Views:10 Author:Site Editor Publish Time: 2019-10-25 Origin:Site
VAWTs offer a number of advantages over traditional horizontal-axis wind turbines (HAWTs). They can be packed closer together in wind farms, allowing more in a given space. This is not because they are smaller, but rather due to the slowing effect on the air that HAWTs have, forcing designers to separate them by ten times their width.
VAWTs are rugged, quiet, omni-directional, and they do not create as much stress on the support structure. They do not require as much wind to generate power, thus allowing them to be closer to the ground. By being closer to the ground they are easily maintained and can be installed on chimneys and similar tall structures.
The VAWTs possess are that they have a tendency to stall under gusty winds. VAWTs have very low starting torque, as well as dynamic stability problems. The VAWTs are sensitive to off-design conditions and have a low installation height limiting operation to lower wind speed environments.
The blades of a VAWT are prone to fatigue as the blade spins around the central axis. The vertically oriented blades used in early models twisted and bent as they rotated in the wind. This caused the blades to flex and crack. Over time the blades broke apart and sometimes leading to catastrophic failure. Because of these problems, VAWTs have proven less reliable than HAWTs.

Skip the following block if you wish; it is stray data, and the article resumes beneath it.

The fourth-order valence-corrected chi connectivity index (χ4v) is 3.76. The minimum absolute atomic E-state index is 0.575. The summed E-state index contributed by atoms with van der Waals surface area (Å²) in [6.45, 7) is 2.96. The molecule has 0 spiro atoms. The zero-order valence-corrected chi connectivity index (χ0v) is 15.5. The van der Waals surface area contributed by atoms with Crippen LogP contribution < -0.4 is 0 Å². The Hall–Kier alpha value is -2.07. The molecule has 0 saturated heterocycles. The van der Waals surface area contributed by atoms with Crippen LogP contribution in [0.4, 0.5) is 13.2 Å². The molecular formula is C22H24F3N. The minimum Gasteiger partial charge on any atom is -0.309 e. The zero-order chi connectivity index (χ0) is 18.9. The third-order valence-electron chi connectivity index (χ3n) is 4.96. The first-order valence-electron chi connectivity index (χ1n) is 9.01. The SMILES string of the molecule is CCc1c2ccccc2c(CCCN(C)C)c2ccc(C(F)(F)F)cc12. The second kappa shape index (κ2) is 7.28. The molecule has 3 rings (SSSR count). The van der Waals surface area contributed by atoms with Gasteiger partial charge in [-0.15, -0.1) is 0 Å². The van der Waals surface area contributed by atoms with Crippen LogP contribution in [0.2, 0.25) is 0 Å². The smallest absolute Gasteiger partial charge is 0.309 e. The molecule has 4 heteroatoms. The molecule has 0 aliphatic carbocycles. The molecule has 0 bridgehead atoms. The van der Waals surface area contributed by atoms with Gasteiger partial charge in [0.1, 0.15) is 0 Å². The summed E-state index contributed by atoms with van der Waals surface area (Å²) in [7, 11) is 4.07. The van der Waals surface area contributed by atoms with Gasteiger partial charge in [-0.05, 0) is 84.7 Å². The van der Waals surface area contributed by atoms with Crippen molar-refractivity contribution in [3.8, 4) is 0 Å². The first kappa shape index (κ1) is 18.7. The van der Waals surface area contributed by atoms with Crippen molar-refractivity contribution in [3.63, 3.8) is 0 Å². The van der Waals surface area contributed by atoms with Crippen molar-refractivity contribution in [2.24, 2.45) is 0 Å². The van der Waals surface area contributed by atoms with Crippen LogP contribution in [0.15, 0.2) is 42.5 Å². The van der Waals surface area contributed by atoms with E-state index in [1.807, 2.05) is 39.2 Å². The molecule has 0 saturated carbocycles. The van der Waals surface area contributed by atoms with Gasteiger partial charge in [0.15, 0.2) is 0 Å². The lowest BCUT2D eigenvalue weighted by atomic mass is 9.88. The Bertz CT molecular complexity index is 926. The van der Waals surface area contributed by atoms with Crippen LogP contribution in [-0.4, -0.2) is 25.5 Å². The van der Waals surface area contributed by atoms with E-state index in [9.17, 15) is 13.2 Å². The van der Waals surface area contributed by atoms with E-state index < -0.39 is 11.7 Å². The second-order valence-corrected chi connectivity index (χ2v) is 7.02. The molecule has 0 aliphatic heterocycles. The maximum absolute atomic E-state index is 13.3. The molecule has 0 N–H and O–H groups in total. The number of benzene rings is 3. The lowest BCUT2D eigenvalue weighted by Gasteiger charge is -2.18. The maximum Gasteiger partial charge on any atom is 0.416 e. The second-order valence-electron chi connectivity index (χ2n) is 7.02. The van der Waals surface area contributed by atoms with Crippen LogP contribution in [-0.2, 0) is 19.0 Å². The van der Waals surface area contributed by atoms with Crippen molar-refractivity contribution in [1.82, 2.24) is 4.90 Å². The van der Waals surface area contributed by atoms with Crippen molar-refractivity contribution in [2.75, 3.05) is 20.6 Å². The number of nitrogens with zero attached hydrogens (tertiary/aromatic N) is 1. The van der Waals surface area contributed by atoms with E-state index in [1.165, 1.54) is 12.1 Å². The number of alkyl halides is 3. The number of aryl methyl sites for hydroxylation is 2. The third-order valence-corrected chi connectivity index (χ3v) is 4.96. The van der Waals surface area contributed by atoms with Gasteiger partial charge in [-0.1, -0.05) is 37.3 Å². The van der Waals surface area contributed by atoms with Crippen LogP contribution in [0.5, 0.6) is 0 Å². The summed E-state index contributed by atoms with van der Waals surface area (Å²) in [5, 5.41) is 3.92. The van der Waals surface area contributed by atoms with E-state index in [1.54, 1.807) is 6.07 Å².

Research programmes (in 2011) have sought to overcome the inefficiencies associated with VAWTs by reconfiguration of turbine placement within wind farms. It is thought that, despite the lower wind-speed environment at low elevations, "the scaling of the physical forces involved predicts that [VAWT] wind farms can be built using less expensive materials, manufacturing processes, and maintenance than is possible with current wind turbines".
Also the cost of VAWTs much higher than HAWTs.